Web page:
Listening in on Congress

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James Risen and Eric Lichtblau report in the New York Times today that the NSA may have exceeded the wiretapping authority it was given by Congress in 2008.  The whole story is pretty vague, and introduces the unknown-to-me euphemism “over-collection,” which apparently means that technical problems led NSA to ” ‘target’ groups of Americans and collect their domestic communications without proper court authority.”

But then there’s this buried in the middle of the story, which isn’t vague at all:

New details are also emerging about earlier domestic surveillance activities, including the agency’s attempt to wiretap a congressman without court approval on an overseas trip, according to interviews with current and former intelligence officials.

….The agency believed that the congressman, whose identity could not be determined, was in contact as part of a congressional delegation to the Middle East in 2005 or 2006 with an extremist who had possible terrorist ties and was already under surveillance, the official said. The agency then sought to eavesdrop on the congressman’s conversations to gather more intelligence, the official said.

The official said the plan was ultimately blocked because of concerns from some officials in the intelligence community about the idea of using the N.S.A., without court oversight, to spy on a member of Congress.

Jesus.  If a member of Congress isn’t a “United States person” protected from warrantless surveillance by every version of FISA that’s ever been on the books, who is?  Shouldn’t this have set off alarm bells at every possible level at NSA, rather than merely being “ultimately blocked” because “some” officials had “concerns” about it?

SILVER LINING UPDATE: Looking on the bright side, maybe this will finally motivate Congress to take NSA surveillance more seriously.  Having one of their own members come within a hair’s breadth of being an NSA target ought to concentrate their minds wonderfully, if anything will.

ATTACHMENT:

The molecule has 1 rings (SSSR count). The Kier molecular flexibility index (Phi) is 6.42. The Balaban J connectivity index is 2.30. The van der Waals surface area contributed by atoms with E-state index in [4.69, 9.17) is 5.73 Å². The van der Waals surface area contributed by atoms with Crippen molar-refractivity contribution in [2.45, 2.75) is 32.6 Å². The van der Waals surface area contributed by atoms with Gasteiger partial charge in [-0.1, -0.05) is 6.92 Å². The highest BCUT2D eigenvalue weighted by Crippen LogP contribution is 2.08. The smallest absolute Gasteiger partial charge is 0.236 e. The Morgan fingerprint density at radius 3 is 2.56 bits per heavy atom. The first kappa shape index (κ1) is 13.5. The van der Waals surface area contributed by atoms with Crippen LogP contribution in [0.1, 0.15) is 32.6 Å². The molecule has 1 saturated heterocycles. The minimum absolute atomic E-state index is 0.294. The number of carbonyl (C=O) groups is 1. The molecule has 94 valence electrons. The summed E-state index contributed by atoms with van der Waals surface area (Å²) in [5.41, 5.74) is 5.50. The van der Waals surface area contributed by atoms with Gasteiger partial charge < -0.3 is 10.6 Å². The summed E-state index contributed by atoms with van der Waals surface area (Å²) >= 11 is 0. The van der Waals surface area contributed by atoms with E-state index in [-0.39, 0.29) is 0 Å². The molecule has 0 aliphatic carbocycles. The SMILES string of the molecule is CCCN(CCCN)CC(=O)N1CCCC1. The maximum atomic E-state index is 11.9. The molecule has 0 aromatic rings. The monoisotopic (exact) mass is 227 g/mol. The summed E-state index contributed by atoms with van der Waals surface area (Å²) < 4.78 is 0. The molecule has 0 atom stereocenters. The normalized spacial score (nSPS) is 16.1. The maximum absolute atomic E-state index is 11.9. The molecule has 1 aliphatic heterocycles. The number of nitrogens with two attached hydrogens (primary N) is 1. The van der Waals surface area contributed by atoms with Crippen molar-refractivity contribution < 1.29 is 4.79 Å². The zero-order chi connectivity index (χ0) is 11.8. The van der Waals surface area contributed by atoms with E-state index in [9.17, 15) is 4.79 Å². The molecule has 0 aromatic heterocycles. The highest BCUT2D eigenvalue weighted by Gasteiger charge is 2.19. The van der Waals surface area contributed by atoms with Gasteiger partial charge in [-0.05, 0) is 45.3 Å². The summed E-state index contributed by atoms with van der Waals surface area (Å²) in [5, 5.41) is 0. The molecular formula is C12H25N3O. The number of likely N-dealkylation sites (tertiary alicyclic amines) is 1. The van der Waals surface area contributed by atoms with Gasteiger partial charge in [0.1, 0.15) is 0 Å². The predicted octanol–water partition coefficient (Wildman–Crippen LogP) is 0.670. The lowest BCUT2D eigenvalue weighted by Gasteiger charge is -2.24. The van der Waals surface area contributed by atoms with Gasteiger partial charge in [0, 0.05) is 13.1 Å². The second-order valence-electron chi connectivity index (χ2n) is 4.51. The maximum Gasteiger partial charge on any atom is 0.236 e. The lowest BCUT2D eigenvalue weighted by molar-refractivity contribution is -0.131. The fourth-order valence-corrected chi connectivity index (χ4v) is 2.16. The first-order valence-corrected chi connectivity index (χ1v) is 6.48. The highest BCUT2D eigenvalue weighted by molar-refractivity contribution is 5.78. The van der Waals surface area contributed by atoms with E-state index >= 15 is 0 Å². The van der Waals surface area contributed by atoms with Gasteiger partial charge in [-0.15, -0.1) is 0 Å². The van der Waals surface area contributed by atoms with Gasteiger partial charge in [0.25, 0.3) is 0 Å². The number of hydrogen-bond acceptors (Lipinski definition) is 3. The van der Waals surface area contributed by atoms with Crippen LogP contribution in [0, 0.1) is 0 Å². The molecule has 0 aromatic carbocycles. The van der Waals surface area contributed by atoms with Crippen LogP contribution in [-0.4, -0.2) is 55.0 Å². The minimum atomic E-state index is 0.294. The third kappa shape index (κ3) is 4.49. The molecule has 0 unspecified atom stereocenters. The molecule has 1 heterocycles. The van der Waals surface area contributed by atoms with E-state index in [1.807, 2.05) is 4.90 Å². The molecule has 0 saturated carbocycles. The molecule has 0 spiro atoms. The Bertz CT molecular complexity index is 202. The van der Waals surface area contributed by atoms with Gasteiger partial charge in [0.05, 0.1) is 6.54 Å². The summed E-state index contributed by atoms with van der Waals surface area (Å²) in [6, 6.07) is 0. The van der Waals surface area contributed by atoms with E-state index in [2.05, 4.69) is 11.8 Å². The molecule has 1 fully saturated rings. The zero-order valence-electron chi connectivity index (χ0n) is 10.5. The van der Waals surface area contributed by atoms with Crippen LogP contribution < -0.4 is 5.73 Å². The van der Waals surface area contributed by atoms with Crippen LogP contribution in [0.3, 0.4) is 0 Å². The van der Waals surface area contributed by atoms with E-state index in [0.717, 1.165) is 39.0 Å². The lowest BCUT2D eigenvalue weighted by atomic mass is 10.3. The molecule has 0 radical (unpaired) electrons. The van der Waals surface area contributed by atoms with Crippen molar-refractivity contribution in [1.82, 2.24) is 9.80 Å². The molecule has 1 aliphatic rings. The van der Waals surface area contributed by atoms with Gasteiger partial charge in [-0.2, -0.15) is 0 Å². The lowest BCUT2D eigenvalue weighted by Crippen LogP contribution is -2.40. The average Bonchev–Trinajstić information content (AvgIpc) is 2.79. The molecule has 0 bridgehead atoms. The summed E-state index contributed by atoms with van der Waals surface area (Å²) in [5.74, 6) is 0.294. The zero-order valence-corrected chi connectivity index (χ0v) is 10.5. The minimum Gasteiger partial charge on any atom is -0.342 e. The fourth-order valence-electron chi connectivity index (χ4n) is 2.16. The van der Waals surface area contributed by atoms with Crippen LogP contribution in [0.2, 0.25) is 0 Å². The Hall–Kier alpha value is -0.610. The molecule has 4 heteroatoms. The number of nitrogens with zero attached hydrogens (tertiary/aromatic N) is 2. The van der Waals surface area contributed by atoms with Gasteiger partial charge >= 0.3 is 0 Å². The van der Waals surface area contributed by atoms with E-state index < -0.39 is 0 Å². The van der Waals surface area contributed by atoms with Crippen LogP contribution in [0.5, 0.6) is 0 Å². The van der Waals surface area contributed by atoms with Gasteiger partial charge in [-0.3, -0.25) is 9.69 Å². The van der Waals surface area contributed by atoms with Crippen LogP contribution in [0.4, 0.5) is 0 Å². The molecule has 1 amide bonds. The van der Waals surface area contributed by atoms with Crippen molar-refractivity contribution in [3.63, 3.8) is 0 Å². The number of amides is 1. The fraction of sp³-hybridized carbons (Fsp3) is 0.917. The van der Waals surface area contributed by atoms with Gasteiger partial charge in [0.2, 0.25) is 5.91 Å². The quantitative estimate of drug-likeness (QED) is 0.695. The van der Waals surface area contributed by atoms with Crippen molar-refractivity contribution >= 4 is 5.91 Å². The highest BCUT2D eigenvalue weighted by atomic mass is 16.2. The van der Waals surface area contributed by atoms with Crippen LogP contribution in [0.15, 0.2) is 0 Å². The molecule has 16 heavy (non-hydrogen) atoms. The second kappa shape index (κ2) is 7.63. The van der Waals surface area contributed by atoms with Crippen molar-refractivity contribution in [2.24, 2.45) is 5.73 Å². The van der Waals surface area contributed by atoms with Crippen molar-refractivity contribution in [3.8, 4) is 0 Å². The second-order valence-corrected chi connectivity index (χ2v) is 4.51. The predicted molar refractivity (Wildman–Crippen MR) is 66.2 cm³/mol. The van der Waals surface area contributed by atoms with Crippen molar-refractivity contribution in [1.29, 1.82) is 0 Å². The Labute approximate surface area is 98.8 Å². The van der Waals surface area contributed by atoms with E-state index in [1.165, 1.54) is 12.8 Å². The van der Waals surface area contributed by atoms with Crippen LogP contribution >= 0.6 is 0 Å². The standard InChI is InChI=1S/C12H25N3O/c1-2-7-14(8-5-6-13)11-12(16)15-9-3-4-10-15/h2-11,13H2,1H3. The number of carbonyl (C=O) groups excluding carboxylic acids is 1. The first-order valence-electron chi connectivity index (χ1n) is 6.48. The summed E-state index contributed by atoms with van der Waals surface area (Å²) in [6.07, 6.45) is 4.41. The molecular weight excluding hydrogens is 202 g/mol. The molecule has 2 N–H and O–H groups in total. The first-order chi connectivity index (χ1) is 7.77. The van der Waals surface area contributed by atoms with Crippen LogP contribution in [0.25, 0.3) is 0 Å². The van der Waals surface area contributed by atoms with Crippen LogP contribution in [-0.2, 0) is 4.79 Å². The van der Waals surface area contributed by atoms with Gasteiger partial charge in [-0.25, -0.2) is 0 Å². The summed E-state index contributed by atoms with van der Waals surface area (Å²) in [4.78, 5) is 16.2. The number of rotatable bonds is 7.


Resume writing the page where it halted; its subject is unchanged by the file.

SIX TRUTHS

Reclaiming power from those who abuse it often starts with telling the truth. And in "This Is How Authoritarians Get Defeated," MoJo's Monika Bauerlein unpacks six truths to remember during the homestretch of an election where democracy, truth, and decency are on the line.

Truth #1: The chaos is the point.

Truth #2: Team Reality is bigger than it seems.

Truth #3: Facebook owns this.

Truth #4: When we go to work, we're in the fight.

Truth #5: It's about minority rule.

Truth #6: The only thing that can save us is…us.

Please take a moment to see how all these truths add up, because what happens in the weeks and months ahead will reverberate for at least a generation and we better be prepared.

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SIX TRUTHS

Reclaiming power from those who abuse it often starts with telling the truth. And in "This Is How Authoritarians Get Defeated," MoJo's Monika Bauerlein unpacks six truths to remember during the homestretch of an election where democracy, truth, and decency are on the line.

Truth #1: The chaos is the point.

Truth #2: Team Reality is bigger than it seems.

Truth #3: Facebook owns this.

Truth #4: When we go to work, we're in the fight.

Truth #5: It's about minority rule.

Truth #6: The only thing that can save us is…us.

Please take a moment to see how all these truths add up, because what happens in the weeks and months ahead will reverberate for at least a generation and we better be prepared.

And if you think journalism like Mother Jones'—that calls it like it is, that will never acquiesce to power, that looks where others don't—can help guide us through this historic, high-stakes moment, and you're able to right now, please help us reach our $350,000 goal by October 31 with a donation today. It's all hands on deck for democracy.

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